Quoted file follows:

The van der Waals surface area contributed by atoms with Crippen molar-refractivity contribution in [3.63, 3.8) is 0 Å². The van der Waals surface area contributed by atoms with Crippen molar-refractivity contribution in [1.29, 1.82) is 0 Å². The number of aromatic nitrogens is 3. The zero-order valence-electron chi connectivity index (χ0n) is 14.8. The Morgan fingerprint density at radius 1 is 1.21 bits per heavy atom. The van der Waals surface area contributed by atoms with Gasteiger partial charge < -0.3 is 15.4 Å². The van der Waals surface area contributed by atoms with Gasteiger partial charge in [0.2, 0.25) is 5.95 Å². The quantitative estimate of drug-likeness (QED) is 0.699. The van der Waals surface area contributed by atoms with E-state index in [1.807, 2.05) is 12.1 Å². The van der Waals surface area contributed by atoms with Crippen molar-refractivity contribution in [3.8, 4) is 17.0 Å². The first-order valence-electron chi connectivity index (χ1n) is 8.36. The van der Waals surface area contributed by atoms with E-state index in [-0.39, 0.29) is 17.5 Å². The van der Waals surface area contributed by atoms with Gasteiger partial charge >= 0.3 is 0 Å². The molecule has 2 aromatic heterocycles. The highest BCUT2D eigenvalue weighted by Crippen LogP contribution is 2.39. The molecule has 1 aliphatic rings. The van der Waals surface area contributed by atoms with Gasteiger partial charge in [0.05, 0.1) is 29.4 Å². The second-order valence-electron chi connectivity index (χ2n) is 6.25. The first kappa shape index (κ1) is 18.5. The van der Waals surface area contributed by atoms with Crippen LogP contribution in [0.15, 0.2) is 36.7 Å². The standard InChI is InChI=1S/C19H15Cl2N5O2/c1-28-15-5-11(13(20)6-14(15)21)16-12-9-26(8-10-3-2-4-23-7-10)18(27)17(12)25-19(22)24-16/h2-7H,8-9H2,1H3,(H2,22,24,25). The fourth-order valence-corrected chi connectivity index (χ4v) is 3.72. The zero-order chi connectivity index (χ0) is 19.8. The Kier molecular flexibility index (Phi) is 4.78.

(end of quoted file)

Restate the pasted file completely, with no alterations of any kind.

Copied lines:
The van der Waals surface area contributed by atoms with Crippen molar-refractivity contribution in [3.63, 3.8) is 0 Å². The van der Waals surface area contributed by atoms with Crippen molar-refractivity contribution in [1.29, 1.82) is 0 Å². The number of aromatic nitrogens is 3. The zero-order valence-electron chi connectivity index (χ0n) is 14.8. The Morgan fingerprint density at radius 1 is 1.21 bits per heavy atom. The van der Waals surface area contributed by atoms with Gasteiger partial charge < -0.3 is 15.4 Å². The van der Waals surface area contributed by atoms with Gasteiger partial charge in [0.2, 0.25) is 5.95 Å². The quantitative estimate of drug-likeness (QED) is 0.699. The van der Waals surface area contributed by atoms with E-state index in [1.807, 2.05) is 12.1 Å². The van der Waals surface area contributed by atoms with Crippen molar-refractivity contribution in [3.8, 4) is 17.0 Å². The first-order valence-electron chi connectivity index (χ1n) is 8.36. The van der Waals surface area contributed by atoms with E-state index in [-0.39, 0.29) is 17.5 Å². The van der Waals surface area contributed by atoms with Gasteiger partial charge >= 0.3 is 0 Å². The molecule has 2 aromatic heterocycles. The highest BCUT2D eigenvalue weighted by Crippen LogP contribution is 2.39. The molecule has 1 aliphatic rings. The van der Waals surface area contributed by atoms with Gasteiger partial charge in [0.05, 0.1) is 29.4 Å². The second-order valence-electron chi connectivity index (χ2n) is 6.25. The first kappa shape index (κ1) is 18.5. The van der Waals surface area contributed by atoms with Crippen LogP contribution in [0.15, 0.2) is 36.7 Å². The standard InChI is InChI=1S/C19H15Cl2N5O2/c1-28-15-5-11(13(20)6-14(15)21)16-12-9-26(8-10-3-2-4-23-7-10)18(27)17(12)25-19(22)24-16/h2-7H,8-9H2,1H3,(H2,22,24,25). The fourth-order valence-corrected chi connectivity index (χ4v) is 3.72. The zero-order chi connectivity index (χ0) is 19.8. The Kier molecular flexibility index (Phi) is 4.78.